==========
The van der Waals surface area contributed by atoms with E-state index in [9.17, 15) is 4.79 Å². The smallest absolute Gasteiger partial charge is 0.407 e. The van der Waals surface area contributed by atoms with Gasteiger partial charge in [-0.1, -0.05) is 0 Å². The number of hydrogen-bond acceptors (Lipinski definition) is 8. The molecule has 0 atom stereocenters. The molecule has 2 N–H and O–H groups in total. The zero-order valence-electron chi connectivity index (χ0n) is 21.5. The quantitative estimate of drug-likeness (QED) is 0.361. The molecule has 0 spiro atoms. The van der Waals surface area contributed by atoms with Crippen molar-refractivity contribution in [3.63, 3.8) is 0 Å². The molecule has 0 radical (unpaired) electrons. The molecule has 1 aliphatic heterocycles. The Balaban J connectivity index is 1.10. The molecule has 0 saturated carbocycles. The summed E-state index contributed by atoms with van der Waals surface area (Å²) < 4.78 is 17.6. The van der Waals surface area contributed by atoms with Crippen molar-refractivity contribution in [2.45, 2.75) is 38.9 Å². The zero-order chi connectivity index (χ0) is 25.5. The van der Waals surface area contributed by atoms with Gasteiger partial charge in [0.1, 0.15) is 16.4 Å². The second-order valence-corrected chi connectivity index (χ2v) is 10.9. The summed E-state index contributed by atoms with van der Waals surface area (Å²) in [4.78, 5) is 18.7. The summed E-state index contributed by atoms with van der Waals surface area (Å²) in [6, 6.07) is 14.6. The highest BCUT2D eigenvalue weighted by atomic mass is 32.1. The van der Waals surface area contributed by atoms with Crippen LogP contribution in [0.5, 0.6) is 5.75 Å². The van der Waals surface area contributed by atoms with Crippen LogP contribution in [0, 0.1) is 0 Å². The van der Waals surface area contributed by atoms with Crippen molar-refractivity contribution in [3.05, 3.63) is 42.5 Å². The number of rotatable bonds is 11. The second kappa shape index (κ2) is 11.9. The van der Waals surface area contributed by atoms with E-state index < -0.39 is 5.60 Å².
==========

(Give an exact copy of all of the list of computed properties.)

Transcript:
The van der Waals surface area contributed by atoms with E-state index in [9.17, 15) is 4.79 Å². The smallest absolute Gasteiger partial charge is 0.407 e. The van der Waals surface area contributed by atoms with Gasteiger partial charge in [-0.1, -0.05) is 0 Å². The number of hydrogen-bond acceptors (Lipinski definition) is 8. The molecule has 0 atom stereocenters. The molecule has 2 N–H and O–H groups in total. The zero-order valence-electron chi connectivity index (χ0n) is 21.5. The quantitative estimate of drug-likeness (QED) is 0.361. The molecule has 0 spiro atoms. The van der Waals surface area contributed by atoms with Crippen molar-refractivity contribution in [3.63, 3.8) is 0 Å². The molecule has 0 radical (unpaired) electrons. The molecule has 1 aliphatic heterocycles. The Balaban J connectivity index is 1.10. The molecule has 0 saturated carbocycles. The summed E-state index contributed by atoms with van der Waals surface area (Å²) < 4.78 is 17.6. The van der Waals surface area contributed by atoms with Crippen molar-refractivity contribution in [2.45, 2.75) is 38.9 Å². The zero-order chi connectivity index (χ0) is 25.5. The van der Waals surface area contributed by atoms with Gasteiger partial charge in [0.1, 0.15) is 16.4 Å². The second-order valence-corrected chi connectivity index (χ2v) is 10.9. The summed E-state index contributed by atoms with van der Waals surface area (Å²) in [4.78, 5) is 18.7. The summed E-state index contributed by atoms with van der Waals surface area (Å²) in [6, 6.07) is 14.6. The highest BCUT2D eigenvalue weighted by atomic mass is 32.1. The van der Waals surface area contributed by atoms with Crippen LogP contribution in [0.5, 0.6) is 5.75 Å². The van der Waals surface area contributed by atoms with Crippen LogP contribution in [0, 0.1) is 0 Å². The van der Waals surface area contributed by atoms with Crippen molar-refractivity contribution in [3.05, 3.63) is 42.5 Å². The number of rotatable bonds is 11. The second kappa shape index (κ2) is 11.9. The van der Waals surface area contributed by atoms with E-state index < -0.39 is 5.60 Å².